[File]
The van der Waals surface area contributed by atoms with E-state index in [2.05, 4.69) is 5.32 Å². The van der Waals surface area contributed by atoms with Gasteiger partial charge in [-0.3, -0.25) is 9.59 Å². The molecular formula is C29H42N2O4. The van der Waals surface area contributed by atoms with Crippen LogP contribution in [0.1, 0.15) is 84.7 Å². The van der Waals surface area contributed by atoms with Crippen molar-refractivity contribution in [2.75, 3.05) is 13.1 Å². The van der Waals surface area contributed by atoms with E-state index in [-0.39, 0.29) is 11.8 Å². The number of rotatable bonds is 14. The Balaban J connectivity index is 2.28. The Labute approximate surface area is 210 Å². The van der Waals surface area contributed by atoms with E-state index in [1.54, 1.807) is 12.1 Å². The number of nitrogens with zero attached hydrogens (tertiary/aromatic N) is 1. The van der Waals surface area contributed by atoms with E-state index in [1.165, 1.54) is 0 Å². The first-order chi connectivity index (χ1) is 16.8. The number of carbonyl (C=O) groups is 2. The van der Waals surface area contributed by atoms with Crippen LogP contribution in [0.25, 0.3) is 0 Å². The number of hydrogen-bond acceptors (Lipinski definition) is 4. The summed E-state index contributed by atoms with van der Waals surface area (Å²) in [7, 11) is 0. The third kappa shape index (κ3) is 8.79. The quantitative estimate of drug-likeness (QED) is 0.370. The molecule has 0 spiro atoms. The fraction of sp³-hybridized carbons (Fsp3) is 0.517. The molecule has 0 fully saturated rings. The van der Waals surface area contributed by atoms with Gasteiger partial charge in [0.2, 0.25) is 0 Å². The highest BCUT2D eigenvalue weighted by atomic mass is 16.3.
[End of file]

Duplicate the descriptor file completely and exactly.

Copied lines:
The van der Waals surface area contributed by atoms with E-state index in [2.05, 4.69) is 5.32 Å². The van der Waals surface area contributed by atoms with Gasteiger partial charge in [-0.3, -0.25) is 9.59 Å². The molecular formula is C29H42N2O4. The van der Waals surface area contributed by atoms with Crippen LogP contribution in [0.1, 0.15) is 84.7 Å². The van der Waals surface area contributed by atoms with Crippen molar-refractivity contribution in [2.75, 3.05) is 13.1 Å². The van der Waals surface area contributed by atoms with E-state index in [-0.39, 0.29) is 11.8 Å². The number of rotatable bonds is 14. The Balaban J connectivity index is 2.28. The Labute approximate surface area is 210 Å². The van der Waals surface area contributed by atoms with E-state index in [1.54, 1.807) is 12.1 Å². The number of nitrogens with zero attached hydrogens (tertiary/aromatic N) is 1. The van der Waals surface area contributed by atoms with E-state index in [1.165, 1.54) is 0 Å². The first-order chi connectivity index (χ1) is 16.8. The number of carbonyl (C=O) groups is 2. The van der Waals surface area contributed by atoms with Crippen LogP contribution in [0.25, 0.3) is 0 Å². The number of hydrogen-bond acceptors (Lipinski definition) is 4. The summed E-state index contributed by atoms with van der Waals surface area (Å²) in [7, 11) is 0. The third kappa shape index (κ3) is 8.79. The quantitative estimate of drug-likeness (QED) is 0.370. The molecule has 0 spiro atoms. The fraction of sp³-hybridized carbons (Fsp3) is 0.517. The molecule has 0 fully saturated rings. The van der Waals surface area contributed by atoms with Gasteiger partial charge in [0.2, 0.25) is 0 Å². The highest BCUT2D eigenvalue weighted by atomic mass is 16.3.